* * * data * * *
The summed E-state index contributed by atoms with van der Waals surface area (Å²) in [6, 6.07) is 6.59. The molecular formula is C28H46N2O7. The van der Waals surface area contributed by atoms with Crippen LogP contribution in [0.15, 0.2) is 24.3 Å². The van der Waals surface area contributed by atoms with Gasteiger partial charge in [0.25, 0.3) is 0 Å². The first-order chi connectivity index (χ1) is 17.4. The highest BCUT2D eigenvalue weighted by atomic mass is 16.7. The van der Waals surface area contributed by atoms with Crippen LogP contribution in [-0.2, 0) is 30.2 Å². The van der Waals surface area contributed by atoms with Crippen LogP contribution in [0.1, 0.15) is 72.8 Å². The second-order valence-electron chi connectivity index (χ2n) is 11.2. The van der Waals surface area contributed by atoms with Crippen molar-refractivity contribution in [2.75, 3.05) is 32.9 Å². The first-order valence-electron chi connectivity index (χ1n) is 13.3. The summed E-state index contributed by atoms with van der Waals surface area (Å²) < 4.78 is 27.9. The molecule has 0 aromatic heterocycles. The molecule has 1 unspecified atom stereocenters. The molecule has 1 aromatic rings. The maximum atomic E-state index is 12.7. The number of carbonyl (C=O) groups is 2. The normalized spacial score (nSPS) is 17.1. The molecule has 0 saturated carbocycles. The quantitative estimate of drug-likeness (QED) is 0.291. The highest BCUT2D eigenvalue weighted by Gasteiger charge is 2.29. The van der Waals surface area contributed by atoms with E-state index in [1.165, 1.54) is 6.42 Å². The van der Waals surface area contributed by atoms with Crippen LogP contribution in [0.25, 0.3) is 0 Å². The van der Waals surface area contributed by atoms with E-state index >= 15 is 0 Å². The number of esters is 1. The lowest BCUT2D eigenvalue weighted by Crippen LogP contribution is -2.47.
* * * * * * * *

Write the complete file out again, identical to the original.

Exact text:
The summed E-state index contributed by atoms with van der Waals surface area (Å²) in [6, 6.07) is 6.59. The molecular formula is C28H46N2O7. The van der Waals surface area contributed by atoms with Crippen LogP contribution in [0.15, 0.2) is 24.3 Å². The van der Waals surface area contributed by atoms with Gasteiger partial charge in [0.25, 0.3) is 0 Å². The first-order chi connectivity index (χ1) is 17.4. The highest BCUT2D eigenvalue weighted by atomic mass is 16.7. The van der Waals surface area contributed by atoms with Crippen LogP contribution in [-0.2, 0) is 30.2 Å². The van der Waals surface area contributed by atoms with Crippen LogP contribution in [0.1, 0.15) is 72.8 Å². The second-order valence-electron chi connectivity index (χ2n) is 11.2. The van der Waals surface area contributed by atoms with Crippen molar-refractivity contribution in [2.75, 3.05) is 32.9 Å². The first-order valence-electron chi connectivity index (χ1n) is 13.3. The summed E-state index contributed by atoms with van der Waals surface area (Å²) < 4.78 is 27.9. The molecule has 0 aromatic heterocycles. The molecule has 1 unspecified atom stereocenters. The molecule has 1 aromatic rings. The maximum atomic E-state index is 12.7. The number of carbonyl (C=O) groups is 2. The normalized spacial score (nSPS) is 17.1. The molecule has 0 saturated carbocycles. The quantitative estimate of drug-likeness (QED) is 0.291. The highest BCUT2D eigenvalue weighted by Gasteiger charge is 2.29. The van der Waals surface area contributed by atoms with E-state index in [1.165, 1.54) is 6.42 Å². The van der Waals surface area contributed by atoms with Crippen LogP contribution in [0.25, 0.3) is 0 Å². The van der Waals surface area contributed by atoms with E-state index >= 15 is 0 Å². The number of esters is 1. The lowest BCUT2D eigenvalue weighted by Crippen LogP contribution is -2.47.